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Q2 fundraising reports, part 2: Some retirement hints and daunting hauls

This morning, I looked at the fundraising of U.S. representatives and House candidates this morning; now let’s take a look at statewide races. Once again, I think too much is read into most candidates’ financial situation and not every half-a-million difference will matter come 2010. As such, let’s concentrate on: 1. What fundraising hauls reveal about the 2010 plans of politicians whose final decision we are still awaiting. 2. The races in which a daunting money gap could put pressure on candidates to drop out or scare challengers away.

Retirement watch: Rell could opt out, Bunning’s figures could be lower

Kentucky Senator Jim Bunning will be the subject of insistent retirement rumors as long as the filing deadline has not passed; he himself has said that his decision will depend on his ability to raise funds, and Mitch McConnell has been trying to ensure that does not go well. The Q2 numbers are now in: Bunning raised $302,466 in the second quarter - a slight increase over the first.

Sure, that total is far from impressive since he was significantly outraised by Democrat Jack Conway (>$1 million) and Republican Trey Grayson (>$600,000). Yet, the appropriate question when it comes to Bunning is whether his fundraising haul is weak enough to convince him that seeking re-election is too difficult an endeavor, and I believe he is raising sufficient funds to pursue the race. In fact, what’s strange about Kentucky’s Senate race is not not so much Bunning’s weakness as the sustained pace with which Grayson has been raising money for a race he has yet to jump into.

Despite Grayson’s insistence that he has no intention of challenging Bunning in the GOP primary, it looks like either he is certain that the Senator will retire or he is considering running no matter what. Even if his promise not to run against Bunning are genuine, will Grayson be able to resist if he has millions of dollars piled up by the end of 2009 - especially if his bank account is far bigger than his potential opponent’s? The threat of such a well-funded primary challenger is sure to weigh on Bunning’s mind as he contemplates his next move.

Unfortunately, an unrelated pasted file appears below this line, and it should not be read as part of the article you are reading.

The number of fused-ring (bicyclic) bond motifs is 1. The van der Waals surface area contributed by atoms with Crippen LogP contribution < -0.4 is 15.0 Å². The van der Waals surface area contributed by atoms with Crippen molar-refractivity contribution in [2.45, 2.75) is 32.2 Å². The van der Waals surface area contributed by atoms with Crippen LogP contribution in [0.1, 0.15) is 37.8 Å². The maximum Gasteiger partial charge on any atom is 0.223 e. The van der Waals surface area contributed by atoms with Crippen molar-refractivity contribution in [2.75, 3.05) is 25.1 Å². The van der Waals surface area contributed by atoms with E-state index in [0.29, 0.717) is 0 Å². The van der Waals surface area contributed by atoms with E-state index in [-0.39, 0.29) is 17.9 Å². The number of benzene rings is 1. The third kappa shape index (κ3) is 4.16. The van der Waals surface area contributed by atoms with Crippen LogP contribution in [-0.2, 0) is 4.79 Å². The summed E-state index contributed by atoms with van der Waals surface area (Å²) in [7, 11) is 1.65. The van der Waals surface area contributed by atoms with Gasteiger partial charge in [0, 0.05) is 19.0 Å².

Another incumbent to keep an eye on: Connecticut Governor Jodi Rell, who has not yet said whether she will seek re-election in 2010. She banked only $20,000 and is outpaced by her Democratic rivals. Is she looking to retire? That would obviously be a big blow to the GOP’s hopes of keeping the governorship.

Eye-popping Reid and Crist hauls make it tough for challengers

Harry Reid should have an easy time fundraising since many wealthy donors want favors from the Senate Majority Leader. And he delivered: He reported raising $3 million over the second quarter, pushing his CoH to over $7 million. Now, why this matters is that none of the Republican who are supposedly thinking about a run are showing signs of being interested.